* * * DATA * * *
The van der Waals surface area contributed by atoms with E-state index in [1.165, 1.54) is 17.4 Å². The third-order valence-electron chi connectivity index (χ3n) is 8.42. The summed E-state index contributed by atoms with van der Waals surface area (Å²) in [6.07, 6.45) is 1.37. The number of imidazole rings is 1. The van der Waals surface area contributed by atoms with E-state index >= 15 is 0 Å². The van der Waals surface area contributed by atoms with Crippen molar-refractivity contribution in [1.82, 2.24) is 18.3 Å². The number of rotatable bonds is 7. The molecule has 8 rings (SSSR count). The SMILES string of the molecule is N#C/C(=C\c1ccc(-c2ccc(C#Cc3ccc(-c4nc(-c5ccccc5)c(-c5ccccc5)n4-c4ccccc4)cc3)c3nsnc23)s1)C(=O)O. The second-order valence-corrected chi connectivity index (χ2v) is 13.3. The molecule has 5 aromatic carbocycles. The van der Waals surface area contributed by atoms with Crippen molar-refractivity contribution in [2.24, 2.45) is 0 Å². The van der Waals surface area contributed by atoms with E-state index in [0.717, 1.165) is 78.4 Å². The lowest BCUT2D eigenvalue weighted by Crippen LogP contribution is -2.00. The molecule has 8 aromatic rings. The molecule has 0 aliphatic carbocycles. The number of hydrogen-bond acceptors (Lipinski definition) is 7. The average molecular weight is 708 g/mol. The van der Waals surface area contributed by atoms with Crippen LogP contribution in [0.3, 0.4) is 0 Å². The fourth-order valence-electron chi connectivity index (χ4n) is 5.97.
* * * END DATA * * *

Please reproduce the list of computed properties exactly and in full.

The van der Waals surface area contributed by atoms with E-state index in [1.165, 1.54) is 17.4 Å². The third-order valence-electron chi connectivity index (χ3n) is 8.42. The summed E-state index contributed by atoms with van der Waals surface area (Å²) in [6.07, 6.45) is 1.37. The number of imidazole rings is 1. The van der Waals surface area contributed by atoms with E-state index >= 15 is 0 Å². The van der Waals surface area contributed by atoms with Crippen molar-refractivity contribution in [1.82, 2.24) is 18.3 Å². The number of rotatable bonds is 7. The molecule has 8 rings (SSSR count). The SMILES string of the molecule is N#C/C(=C\c1ccc(-c2ccc(C#Cc3ccc(-c4nc(-c5ccccc5)c(-c5ccccc5)n4-c4ccccc4)cc3)c3nsnc23)s1)C(=O)O. The second-order valence-corrected chi connectivity index (χ2v) is 13.3. The molecule has 5 aromatic carbocycles. The van der Waals surface area contributed by atoms with Crippen molar-refractivity contribution in [2.24, 2.45) is 0 Å². The van der Waals surface area contributed by atoms with E-state index in [0.717, 1.165) is 78.4 Å². The lowest BCUT2D eigenvalue weighted by Crippen LogP contribution is -2.00. The molecule has 8 aromatic rings. The molecule has 0 aliphatic carbocycles. The number of hydrogen-bond acceptors (Lipinski definition) is 7. The average molecular weight is 708 g/mol. The van der Waals surface area contributed by atoms with Crippen LogP contribution in [0.3, 0.4) is 0 Å². The fourth-order valence-electron chi connectivity index (χ4n) is 5.97.